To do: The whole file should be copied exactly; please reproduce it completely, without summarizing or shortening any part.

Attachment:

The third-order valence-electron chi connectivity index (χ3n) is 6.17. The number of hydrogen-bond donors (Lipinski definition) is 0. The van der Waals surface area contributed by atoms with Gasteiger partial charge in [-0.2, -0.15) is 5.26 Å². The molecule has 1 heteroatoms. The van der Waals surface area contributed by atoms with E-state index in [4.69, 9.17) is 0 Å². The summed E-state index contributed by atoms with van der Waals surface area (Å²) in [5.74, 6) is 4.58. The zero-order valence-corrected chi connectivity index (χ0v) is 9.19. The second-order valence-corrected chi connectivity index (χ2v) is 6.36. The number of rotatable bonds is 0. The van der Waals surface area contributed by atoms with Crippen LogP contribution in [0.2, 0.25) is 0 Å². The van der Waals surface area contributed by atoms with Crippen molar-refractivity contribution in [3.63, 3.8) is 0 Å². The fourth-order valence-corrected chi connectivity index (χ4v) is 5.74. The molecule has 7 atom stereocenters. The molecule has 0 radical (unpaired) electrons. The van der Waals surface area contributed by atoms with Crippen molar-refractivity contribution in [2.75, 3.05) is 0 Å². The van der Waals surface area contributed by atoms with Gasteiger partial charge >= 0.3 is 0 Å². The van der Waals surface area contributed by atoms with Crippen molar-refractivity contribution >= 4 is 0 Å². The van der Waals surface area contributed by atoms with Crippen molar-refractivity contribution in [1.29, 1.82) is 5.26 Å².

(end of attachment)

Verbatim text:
The third-order valence-electron chi connectivity index (χ3n) is 6.17. The number of hydrogen-bond donors (Lipinski definition) is 0. The van der Waals surface area contributed by atoms with Gasteiger partial charge in [-0.2, -0.15) is 5.26 Å². The molecule has 1 heteroatoms. The van der Waals surface area contributed by atoms with E-state index in [4.69, 9.17) is 0 Å². The summed E-state index contributed by atoms with van der Waals surface area (Å²) in [5.74, 6) is 4.58. The zero-order valence-corrected chi connectivity index (χ0v) is 9.19. The second-order valence-corrected chi connectivity index (χ2v) is 6.36. The number of rotatable bonds is 0. The van der Waals surface area contributed by atoms with Crippen LogP contribution in [0.2, 0.25) is 0 Å². The van der Waals surface area contributed by atoms with Crippen molar-refractivity contribution in [3.63, 3.8) is 0 Å². The fourth-order valence-corrected chi connectivity index (χ4v) is 5.74. The molecule has 7 atom stereocenters. The molecule has 0 radical (unpaired) electrons. The van der Waals surface area contributed by atoms with Crippen molar-refractivity contribution in [2.75, 3.05) is 0 Å². The van der Waals surface area contributed by atoms with Gasteiger partial charge >= 0.3 is 0 Å². The van der Waals surface area contributed by atoms with Crippen molar-refractivity contribution >= 4 is 0 Å². The van der Waals surface area contributed by atoms with Crippen molar-refractivity contribution in [1.29, 1.82) is 5.26 Å².